As markets continue their plunge, investors are taking a fresh look at their portfolios. What exactly is a safe investment, what should be thrown away, and what could see a nice rebound?
Unfortunately these days, very few companies seem safe at all. But believe it or not, there are companies – even in Canada – that you can count on, even when it seems the world is crumbling beneath your feet. Two are featured below.
1. Brookfield Asset Management Inc.
Alternative asset manager Brookfield Asset Management Inc. (TSX: BAM.A)(NYSE: BAM) has managed to escape the wrath of the stock markets this year. In fact, its shares are down less than 10% from the high reached earlier this year. And the shares are still up by nearly 25% over the past year. What’s the company’s secret?
Brookfield invests its money (as well as other institutions’ money) in hard assets, which include things like commercial real estate, renewable power projects, and other infrastructure. These kinds of assets are typically quite reliable, and are able to generate consistent cash flows even when stock prices are suffering.
Better yet, the future looks as bright as ever for Brookfield. Cash-strapped governments are constantly looking to sell assets to the private sector, and this provides companies like Brookfield with plenty of buying opportunities.
Best of all, Brookfield has an excellent track record. This is reflected in the company’s shares, which have returned roughly 20% per year over the past 20 years. Over a time period this long, you can’t chalk it up to luck.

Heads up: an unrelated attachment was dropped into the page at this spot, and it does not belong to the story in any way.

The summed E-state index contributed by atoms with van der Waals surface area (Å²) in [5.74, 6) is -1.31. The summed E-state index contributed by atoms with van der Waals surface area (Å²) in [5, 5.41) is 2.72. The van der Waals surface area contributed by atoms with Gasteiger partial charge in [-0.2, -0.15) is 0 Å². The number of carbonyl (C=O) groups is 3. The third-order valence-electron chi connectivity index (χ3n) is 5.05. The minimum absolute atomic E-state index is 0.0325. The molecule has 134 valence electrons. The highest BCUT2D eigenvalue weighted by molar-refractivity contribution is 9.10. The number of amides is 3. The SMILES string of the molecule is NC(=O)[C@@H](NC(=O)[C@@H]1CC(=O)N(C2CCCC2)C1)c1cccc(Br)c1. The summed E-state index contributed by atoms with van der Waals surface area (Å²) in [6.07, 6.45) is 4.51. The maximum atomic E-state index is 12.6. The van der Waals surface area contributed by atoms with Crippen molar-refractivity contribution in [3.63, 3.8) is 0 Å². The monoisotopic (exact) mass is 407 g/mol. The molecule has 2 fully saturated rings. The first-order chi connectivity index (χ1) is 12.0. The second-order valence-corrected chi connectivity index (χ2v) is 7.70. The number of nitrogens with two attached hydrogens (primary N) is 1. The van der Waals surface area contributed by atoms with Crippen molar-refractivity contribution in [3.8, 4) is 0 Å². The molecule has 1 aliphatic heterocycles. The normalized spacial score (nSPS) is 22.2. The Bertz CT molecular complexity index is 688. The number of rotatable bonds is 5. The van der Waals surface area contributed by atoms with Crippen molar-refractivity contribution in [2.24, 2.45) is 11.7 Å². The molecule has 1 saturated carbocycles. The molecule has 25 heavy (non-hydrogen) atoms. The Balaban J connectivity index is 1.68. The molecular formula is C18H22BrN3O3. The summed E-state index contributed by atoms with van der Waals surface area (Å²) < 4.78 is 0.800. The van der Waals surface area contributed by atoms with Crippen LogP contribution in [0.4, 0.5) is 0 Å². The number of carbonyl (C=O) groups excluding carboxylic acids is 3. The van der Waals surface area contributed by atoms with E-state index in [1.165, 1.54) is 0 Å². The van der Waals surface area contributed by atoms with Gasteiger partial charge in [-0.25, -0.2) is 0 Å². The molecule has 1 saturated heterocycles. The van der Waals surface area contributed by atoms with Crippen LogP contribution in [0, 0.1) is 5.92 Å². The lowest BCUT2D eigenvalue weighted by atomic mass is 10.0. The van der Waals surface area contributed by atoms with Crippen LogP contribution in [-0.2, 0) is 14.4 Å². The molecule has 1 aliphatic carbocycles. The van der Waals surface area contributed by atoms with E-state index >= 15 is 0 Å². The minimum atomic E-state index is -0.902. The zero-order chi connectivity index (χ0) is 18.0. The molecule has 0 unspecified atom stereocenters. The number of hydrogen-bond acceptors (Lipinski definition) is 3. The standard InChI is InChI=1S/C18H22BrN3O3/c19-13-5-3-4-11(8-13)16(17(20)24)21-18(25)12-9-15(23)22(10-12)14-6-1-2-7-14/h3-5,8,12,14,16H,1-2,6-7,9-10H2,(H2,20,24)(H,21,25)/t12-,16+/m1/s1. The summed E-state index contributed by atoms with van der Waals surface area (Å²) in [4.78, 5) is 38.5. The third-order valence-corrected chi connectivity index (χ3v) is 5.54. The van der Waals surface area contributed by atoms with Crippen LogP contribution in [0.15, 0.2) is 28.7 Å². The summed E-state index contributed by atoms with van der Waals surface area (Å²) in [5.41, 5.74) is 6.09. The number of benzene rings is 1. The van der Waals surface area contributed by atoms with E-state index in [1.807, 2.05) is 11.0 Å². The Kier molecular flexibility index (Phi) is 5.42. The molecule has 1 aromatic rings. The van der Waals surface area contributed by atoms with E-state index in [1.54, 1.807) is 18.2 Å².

2. BCE Inc.
If you’re looking for safe companies to hold during a correction, Canada’s major telecommunications providers are a great place to start. With limited competition, high barriers to entry, and subscription-based revenue, these companies are able to generate very consistent cash flow. Furthermore, Canadians are ever-hungrier for smartphones and internet connectivity, no matter how poorly the economy is doing.
BCE Inc. (TSX: BCE)(NYSE: BCE) is the largest of the big three, and also pays the biggest dividend, currently yielding well over 5%. So even if stock prices around the world are plunging – say, due to the ebola outbreak – BCE shareholders simply aren’t going to dump their stock. And like Brookfield, this is reflected in BCE’s share price, which is down only 9% from its 52-week high.
Also like Brookfield, BCE’s prospects are as bright as ever, with more and more revenue coming from higher-growth businesses like wireless and internet subscriptions. At the end of the day, its shareholders can sleep very easily.
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This article represents the opinion of the writer, who may disagree with the “official” recommendation position of a Motley Fool premium service or advisor. We’re Motley! Questioning an investing thesis — even one of our own — helps us all think critically about investing and make decisions that help us become smarter, happier, and richer, so we sometimes publish articles that may not be in line with recommendations, rankings or other content.
Fool contributor Benjamin Sinclair has no position in any stocks mentioned.